I know that feeling. In part, I suppose, it comes from our natural tendency to pay attention to the big and obvious and gloss over the minuscule and obscure. It also comes from the intimidation factor: without the right tools, or help from a master bryologist, mosses are all but unknowable beyond a cursory, “That’s a Sphagnum, and that’s, well, not.”

“Common Mosses” is the perfect tool to get you started. The book is actually the result of a four-person collaboration. In addition to McKnight, coauthors include professional bryologist Joseph Rohrer, graphic designer and illustrator Kirsten McKnight Ward (she happens to be McKnight’s daughter), and photographer Warren Perdrizet (who was one of McKnight’s students). The crew has focused on 200 species that are common in the Northeast and the Appalachian Mountains, and all it takes to begin this voyage of discovery is the guide, a 10-power hand lens, a spray bottle to rehydrate dried mosses—McKnight calls this a “bryo-blaster”—and some natural curiosity.

Taking a cue from “Newcomb’s Wildflower Guide,” the much-beloved 1989 field book that emphasizes structural features of the flowers and leaves rather than blossom color, “Common Mosses” starts you on your journey by posing three basic questions. What is the plant’s growth form? What shape are its leaves? And does the leaf have a midrib or not? The guide then goes into considerable, user-friendly detail, complete with splendid drawings and photographs, to help you decide on answers.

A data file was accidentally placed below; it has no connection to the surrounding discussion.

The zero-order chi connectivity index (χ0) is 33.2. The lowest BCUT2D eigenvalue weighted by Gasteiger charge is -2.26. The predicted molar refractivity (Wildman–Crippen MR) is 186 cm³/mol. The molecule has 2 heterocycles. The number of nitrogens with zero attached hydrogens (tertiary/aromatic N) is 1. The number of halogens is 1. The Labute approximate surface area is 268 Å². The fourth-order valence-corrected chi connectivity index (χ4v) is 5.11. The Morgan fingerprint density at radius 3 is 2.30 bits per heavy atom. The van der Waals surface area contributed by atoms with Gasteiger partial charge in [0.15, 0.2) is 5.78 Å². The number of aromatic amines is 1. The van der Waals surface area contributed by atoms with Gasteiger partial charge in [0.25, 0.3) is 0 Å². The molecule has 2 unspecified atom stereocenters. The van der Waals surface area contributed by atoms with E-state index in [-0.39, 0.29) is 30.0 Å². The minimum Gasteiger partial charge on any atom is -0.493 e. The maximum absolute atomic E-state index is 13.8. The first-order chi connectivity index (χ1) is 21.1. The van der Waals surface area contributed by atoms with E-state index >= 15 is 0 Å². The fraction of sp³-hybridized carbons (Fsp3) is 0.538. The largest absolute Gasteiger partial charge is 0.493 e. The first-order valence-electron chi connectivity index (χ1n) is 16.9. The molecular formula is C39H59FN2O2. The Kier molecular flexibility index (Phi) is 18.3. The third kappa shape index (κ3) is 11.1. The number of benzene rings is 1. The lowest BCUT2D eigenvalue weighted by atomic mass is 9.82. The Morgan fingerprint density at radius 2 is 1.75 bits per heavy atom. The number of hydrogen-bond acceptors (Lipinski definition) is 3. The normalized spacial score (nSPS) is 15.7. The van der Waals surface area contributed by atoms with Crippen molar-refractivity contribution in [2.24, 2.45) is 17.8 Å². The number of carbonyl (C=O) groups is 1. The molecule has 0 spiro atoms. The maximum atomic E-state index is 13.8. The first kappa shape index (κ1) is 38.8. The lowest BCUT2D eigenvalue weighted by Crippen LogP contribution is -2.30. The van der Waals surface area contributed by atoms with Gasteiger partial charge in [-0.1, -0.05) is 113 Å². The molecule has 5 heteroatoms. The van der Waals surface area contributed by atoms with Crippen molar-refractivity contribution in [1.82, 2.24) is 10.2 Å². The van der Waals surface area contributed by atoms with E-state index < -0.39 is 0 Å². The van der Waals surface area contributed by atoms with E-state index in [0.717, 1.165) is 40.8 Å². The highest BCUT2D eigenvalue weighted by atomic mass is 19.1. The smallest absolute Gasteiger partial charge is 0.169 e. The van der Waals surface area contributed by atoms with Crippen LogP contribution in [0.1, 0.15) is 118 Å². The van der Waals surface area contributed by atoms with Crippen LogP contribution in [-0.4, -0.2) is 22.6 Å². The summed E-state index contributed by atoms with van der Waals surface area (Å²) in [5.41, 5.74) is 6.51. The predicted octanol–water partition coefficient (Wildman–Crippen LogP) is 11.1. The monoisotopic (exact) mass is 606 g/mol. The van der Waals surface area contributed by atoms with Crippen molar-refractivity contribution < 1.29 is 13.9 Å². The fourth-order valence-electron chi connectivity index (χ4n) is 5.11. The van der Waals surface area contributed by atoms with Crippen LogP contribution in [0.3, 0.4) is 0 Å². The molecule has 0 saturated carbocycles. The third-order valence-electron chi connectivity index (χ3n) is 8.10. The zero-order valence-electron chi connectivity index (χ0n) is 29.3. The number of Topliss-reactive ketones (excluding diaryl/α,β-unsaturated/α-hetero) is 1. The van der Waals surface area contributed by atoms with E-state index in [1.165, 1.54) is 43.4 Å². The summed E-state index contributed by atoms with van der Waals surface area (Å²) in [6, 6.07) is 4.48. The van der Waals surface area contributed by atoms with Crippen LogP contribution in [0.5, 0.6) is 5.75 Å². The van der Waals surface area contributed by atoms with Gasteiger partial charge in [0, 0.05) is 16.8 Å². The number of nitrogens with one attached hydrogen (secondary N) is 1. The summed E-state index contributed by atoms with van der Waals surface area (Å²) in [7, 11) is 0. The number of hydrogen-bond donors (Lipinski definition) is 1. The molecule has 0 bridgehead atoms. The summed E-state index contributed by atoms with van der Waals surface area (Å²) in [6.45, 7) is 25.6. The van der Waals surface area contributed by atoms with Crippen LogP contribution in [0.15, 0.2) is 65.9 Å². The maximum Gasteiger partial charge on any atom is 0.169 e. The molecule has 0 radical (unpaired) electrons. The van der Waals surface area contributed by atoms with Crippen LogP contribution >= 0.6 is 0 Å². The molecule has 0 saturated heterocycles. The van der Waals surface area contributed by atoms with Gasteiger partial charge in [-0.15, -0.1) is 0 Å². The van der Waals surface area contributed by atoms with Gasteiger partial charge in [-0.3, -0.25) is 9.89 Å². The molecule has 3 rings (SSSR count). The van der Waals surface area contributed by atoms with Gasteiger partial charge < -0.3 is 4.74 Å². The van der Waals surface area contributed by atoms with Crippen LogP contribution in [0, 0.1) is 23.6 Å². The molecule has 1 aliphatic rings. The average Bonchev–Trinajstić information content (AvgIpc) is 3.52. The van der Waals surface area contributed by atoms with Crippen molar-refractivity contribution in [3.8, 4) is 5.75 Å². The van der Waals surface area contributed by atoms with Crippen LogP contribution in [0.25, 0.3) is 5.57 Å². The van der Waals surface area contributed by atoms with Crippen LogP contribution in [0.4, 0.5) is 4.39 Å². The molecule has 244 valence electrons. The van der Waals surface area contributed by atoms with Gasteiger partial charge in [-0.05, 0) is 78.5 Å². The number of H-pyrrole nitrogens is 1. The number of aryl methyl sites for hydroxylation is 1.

First and foremost, there’s a query about Key Feature Number One: whether the plant in question is an acrocarp, a pleurocarp, or a peat moss—these relate to the moss’s growth form. A section about Key Feature Number Two offers instruction in determining whether the leaves are lance-shaped, ovate, hair-like, or akin to a tongue, a sickle, or a peat moss. (There’s also the possibility that the moss is leafless.) Finally, there’s Key Feature Number Three, which entails ascertaining the various leaf and midrib configurations, along with “tricky cases” that require some hand-holding for proper resolution.

“We’ve tried to provide the know-how that will guide a reader’s eyes to the characteristics that matter,” said McKnight. “If you know just those three things, you’ve made a huge step in the right direction.”